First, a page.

The incident occurred at the barn of the South Fork Dairy Farm in Dimmitt in the Texas Panhandle region and is the latest incident in a string of so-called accidents since last year that have crippled the country's food production infrastructure. (Related: Another attack on the food supply: Chicken farmers report hens are not laying eggs, tainted feed possible culprit.)
Castro County officials believe the explosion that caused the fire started from a malfunctioning piece of equipment. The fire then spread to the building where the cattle are hauled before they are brought into the milking area and into a holding pen. Castro County Sheriff Sal Rivera said that was the reason why very few cows survived.
The Texas State Fire Marshal's Office is still investigating the cause of the fire. Rivera noted that what probably made the fire much worse is a "honey badger" incident, wherein a fire in a confined space creates a vacuum that sucks out all of the moisture inside, overheating the area. The methane from the cattle probably also ignited and helped the fire spread out.
Emergency responders only determined the full extent of the damage caused by the fire after it was extinguished and over 18,000 head of cattle were reported as having perished, or nearly three times the number of cattle that are slaughtered in the United States each day.
One dairy farm worker was rescued from inside the structure and was taken to a nearby hospital. As of Tuesday morning, his condition was reported as still critical but stable. No other humans were physically affected by the fire.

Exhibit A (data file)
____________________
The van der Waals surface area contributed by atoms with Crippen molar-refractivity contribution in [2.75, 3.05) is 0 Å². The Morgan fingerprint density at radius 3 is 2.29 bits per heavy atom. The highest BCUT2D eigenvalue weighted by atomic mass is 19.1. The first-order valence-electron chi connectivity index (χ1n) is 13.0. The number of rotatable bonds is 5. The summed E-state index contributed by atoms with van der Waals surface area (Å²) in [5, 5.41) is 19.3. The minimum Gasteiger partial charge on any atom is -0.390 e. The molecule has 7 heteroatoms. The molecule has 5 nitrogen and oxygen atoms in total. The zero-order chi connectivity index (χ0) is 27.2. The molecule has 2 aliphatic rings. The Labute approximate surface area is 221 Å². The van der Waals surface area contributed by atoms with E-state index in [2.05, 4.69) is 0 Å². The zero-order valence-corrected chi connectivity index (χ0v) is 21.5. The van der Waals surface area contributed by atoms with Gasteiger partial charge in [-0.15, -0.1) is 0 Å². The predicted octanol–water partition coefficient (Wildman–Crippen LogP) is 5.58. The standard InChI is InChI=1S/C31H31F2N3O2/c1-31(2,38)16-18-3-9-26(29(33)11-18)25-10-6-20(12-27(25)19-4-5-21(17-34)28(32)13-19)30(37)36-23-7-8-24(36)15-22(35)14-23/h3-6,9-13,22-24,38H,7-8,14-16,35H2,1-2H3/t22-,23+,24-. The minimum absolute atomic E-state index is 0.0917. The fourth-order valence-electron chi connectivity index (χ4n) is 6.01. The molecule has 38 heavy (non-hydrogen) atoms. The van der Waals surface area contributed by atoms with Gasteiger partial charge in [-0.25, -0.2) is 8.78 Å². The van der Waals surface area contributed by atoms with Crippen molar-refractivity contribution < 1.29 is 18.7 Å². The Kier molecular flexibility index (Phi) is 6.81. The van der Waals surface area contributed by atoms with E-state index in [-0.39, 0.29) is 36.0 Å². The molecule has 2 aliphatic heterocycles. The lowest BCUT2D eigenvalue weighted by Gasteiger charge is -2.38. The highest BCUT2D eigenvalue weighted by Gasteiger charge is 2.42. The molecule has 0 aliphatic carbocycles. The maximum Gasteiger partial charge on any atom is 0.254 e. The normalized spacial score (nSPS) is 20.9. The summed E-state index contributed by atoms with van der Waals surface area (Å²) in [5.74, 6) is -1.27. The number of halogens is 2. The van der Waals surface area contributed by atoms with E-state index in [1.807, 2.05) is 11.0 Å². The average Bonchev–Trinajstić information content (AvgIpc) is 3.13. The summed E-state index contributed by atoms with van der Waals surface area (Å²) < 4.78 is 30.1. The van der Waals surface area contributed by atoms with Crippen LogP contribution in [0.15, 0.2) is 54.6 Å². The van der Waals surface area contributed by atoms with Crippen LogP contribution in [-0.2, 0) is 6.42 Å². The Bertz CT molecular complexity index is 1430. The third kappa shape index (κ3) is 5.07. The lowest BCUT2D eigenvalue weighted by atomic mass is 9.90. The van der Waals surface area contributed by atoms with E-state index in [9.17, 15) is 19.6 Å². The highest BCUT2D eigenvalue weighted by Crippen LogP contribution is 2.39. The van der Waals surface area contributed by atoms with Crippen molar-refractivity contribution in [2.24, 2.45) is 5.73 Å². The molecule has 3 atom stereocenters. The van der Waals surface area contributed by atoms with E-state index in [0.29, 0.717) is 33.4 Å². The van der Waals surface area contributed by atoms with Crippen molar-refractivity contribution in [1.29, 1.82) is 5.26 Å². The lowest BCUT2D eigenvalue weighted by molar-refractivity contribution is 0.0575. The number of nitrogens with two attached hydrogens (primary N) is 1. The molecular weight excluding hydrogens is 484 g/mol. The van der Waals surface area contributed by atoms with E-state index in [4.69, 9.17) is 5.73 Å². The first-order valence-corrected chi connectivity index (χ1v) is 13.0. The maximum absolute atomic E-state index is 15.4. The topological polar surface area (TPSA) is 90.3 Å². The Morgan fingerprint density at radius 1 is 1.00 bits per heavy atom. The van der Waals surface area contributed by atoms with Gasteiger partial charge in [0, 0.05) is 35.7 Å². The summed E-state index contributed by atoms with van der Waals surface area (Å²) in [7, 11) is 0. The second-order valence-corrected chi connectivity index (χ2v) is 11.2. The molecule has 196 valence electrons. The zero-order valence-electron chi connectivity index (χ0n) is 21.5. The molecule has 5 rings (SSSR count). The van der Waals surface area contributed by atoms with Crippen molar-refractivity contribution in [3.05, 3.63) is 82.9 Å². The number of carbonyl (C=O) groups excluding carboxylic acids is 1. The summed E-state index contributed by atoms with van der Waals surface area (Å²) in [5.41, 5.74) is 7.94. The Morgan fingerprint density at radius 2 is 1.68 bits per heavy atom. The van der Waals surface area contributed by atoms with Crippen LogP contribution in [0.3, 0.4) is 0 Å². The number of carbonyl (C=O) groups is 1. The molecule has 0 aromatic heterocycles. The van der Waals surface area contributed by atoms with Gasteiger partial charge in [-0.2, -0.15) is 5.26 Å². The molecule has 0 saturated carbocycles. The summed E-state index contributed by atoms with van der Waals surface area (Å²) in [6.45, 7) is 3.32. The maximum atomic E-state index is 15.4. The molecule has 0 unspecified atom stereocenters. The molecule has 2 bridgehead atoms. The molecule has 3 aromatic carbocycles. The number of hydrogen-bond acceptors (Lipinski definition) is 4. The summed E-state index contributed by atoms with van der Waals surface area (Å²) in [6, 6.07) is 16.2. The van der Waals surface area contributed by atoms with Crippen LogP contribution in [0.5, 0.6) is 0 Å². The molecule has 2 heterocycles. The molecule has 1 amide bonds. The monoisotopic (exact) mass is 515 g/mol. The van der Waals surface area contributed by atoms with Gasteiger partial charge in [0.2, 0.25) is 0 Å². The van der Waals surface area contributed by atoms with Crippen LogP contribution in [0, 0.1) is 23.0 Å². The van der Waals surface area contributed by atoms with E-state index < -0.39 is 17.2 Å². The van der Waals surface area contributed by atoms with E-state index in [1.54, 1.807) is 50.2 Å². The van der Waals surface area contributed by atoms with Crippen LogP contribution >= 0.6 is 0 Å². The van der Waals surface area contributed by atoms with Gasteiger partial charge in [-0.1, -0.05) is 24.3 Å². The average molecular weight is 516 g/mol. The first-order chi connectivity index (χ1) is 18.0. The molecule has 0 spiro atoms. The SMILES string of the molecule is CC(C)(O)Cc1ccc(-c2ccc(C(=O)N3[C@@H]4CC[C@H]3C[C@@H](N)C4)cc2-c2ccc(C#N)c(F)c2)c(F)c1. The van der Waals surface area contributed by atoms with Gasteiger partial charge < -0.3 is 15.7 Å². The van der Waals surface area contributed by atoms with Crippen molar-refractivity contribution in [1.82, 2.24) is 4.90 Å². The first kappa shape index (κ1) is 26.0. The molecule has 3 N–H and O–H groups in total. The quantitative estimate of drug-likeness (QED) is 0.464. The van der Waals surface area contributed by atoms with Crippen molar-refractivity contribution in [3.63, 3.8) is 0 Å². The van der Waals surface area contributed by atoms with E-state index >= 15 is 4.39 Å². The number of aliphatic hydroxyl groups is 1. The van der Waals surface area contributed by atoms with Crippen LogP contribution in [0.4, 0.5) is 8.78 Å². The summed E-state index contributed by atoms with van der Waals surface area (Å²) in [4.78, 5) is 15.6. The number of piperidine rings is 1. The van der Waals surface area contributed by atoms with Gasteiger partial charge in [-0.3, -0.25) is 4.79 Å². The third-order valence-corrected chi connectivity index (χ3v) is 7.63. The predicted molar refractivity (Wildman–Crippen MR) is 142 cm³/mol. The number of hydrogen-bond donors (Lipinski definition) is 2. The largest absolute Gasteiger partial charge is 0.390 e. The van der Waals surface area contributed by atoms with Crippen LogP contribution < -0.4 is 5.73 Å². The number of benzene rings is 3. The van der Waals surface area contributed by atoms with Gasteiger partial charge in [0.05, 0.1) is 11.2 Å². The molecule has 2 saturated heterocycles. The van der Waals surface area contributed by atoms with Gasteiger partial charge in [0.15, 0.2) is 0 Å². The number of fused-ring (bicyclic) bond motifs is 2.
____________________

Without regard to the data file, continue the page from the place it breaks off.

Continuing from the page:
"It's mind-boggling," said Dimmitt Mayor Roger Malone. "I don't think it's ever happened before around here. It's a real tragedy."
"There's some that survived, there's some that are probably injured to the point where they'll have to be destroyed," said Rivera.
The 18,000 cattle that perished represent around 90 percent of the farm's total herd. The viable survivors were moved to a separate facility managed by the same owner of the South Fork Dairy Farm.
The Animal Welfare Institute, a Washington-based animal advocacy group, noted that this is the biggest single-incident death of cattle in the country since it began tracking barn and farm fires in 2013.
The second-largest single-incident death – a dairy farm fire in upstate New York that consumed 400 cows in 2020 – doesn't even come close to the death toll of the South Fork Dairy Farm fire.
"This is the deadliest fire involving cattle we know of," said Allie Granger, a policy associate at the institute. "In the past, we have seen fires involving several hundred cows at a time, but nothing anywhere near this level of mortality."
With each cow valued roughly at around $2,000, Castro County Judge Mandy Gfeller said the company that manages South Fork Dairy Farm could be looking at tens of millions of dollars in losses. This doesn't even take into account the losses incurred from the damaged and burned equipment and buildings.
"You're looking at a devastating loss," she said. "My heart goes out to each person involved in that operation."
Learn more about the deteriorating condition of America's food supply at FoodCollapse.com.
Watch this video from Michelle of "Squirrel Tribe" discussing the death of over 18,000 cattle in the Texas dairy farm.